Positive mandatory drug tests (MDT) had increased in the previous six months and stood at 5.2%. Whilst this figure is comparatively low by general standards, this was far higher than other designated prisons for sex offenders.

There had been 274 incidents of self-harm in the previous six months and 180 ACCT forms had been opened. There had been three self-inflicted deaths since the last inspection in 2015.

Healthy Prison Outcomes:

2015 2019
Safety 3 2
Respect 4 3
Purposeful Activity 3 3
Rehabilitation & Release Planning 2 2

Outcome Ratings:

Rating Outcomes for Prisoners
4 Good
3 Reasonably Good
2 Not Sufficiently Good
1 Poor

Key Points of Interest: Health, Well-Being and Social Care:

As part of the survey, 63% of prisoners rated the overall quality of healthcare services as being very good or quite good.

Out-of-hours care was provided by clinical staff based in the inpatient unit on the Albany site and an on-call GP service.

Most services were delivered by the health centres in Albany and Parkhurst, and outreach to the wings was provided when appropriate. The centres were bright and welcoming and supervised by prison officers. However, fixtures and fittings in rooms on both sites were not fully compliant with infection control standards.

Clinical and managerial supervision was being delivered and recorded and annual appraisals were in date. Mandatory training compliance was excellent.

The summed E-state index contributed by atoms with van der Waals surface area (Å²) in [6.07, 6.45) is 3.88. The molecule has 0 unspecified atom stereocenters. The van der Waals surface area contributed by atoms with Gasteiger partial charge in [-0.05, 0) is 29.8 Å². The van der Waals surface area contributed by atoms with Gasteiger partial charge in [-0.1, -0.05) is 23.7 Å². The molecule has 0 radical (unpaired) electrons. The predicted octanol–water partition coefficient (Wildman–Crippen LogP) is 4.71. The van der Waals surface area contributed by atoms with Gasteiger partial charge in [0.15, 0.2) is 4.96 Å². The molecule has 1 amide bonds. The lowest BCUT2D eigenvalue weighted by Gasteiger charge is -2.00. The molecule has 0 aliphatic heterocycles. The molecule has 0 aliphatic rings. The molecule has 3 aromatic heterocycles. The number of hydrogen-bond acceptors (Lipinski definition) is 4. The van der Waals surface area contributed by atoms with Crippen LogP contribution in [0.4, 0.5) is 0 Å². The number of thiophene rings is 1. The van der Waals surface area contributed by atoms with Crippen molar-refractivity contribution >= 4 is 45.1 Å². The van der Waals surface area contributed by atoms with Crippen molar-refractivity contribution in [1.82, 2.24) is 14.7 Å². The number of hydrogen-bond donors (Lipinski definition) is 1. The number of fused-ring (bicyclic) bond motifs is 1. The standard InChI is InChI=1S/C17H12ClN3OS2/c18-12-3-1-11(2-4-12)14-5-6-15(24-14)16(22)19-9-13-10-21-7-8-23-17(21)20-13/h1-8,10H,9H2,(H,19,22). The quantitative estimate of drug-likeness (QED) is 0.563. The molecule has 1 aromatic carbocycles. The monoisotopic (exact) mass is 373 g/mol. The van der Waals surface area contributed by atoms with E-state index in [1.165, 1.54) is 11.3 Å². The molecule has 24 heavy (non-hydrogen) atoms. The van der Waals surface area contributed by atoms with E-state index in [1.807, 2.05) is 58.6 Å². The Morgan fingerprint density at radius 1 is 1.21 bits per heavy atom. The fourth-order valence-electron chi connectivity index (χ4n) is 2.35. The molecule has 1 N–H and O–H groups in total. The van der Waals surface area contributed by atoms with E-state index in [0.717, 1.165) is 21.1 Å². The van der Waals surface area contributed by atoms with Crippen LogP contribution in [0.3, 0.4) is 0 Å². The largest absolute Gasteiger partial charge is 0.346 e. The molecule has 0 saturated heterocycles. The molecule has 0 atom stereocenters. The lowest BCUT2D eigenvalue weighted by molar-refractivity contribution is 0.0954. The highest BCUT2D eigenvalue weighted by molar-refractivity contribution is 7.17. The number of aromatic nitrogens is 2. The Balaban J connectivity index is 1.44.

Health care complaints averaged 10 a month and were addressed and managed appropriately with good oversight of themes. Responses were timely and contained information on how to escalate the complaint.

Patients with long-term conditions were managed using the community GP Quality and Outcomes Framework (QOF) to ensure that their conditions were reviewed as necessary and that they had appropriate care plans.

More than 200 discipline staff (about 45%) had received mental health awareness training and appropriate referrals were made to the mental health team.

The mental health team received approx 80 referrals a month, and these are triaged within 24 hours and allocated appropriately using a stepped approach. This ensures timely assessments and case management and no waiting list.

At the time of the inspection, 174 patients were in treatment from mental health services and a quarter of these had serious and enduring illnesses. Twenty-one patients were subject to the care programme approach, with appropriate use of Section 117 and other care management reviews.

None of the nine patients transferred to hospital under the Mental Health Act in the six months to the end of March 2019 had been transferred within the guideline of 14 days, and some had waited several months. Whilst unacceptable, it is acknowledged that this was beyond the control of the prison and its health services.

Approx 150 patients were engaged in substance misuse therapies at any one time, of which up to a third had primary alcohol issues. Those receiving clinical or psychosocial treatment were seen in one-to-one or group sessions. At the time of the inspection, 31 patients were receiving opiate substitution therapy (OST) of whom 11 were reducing their intake.

Medicines were dispensed by the pharmacy based in the prison. The prescription documents were printed by the doctor, but many were not signed.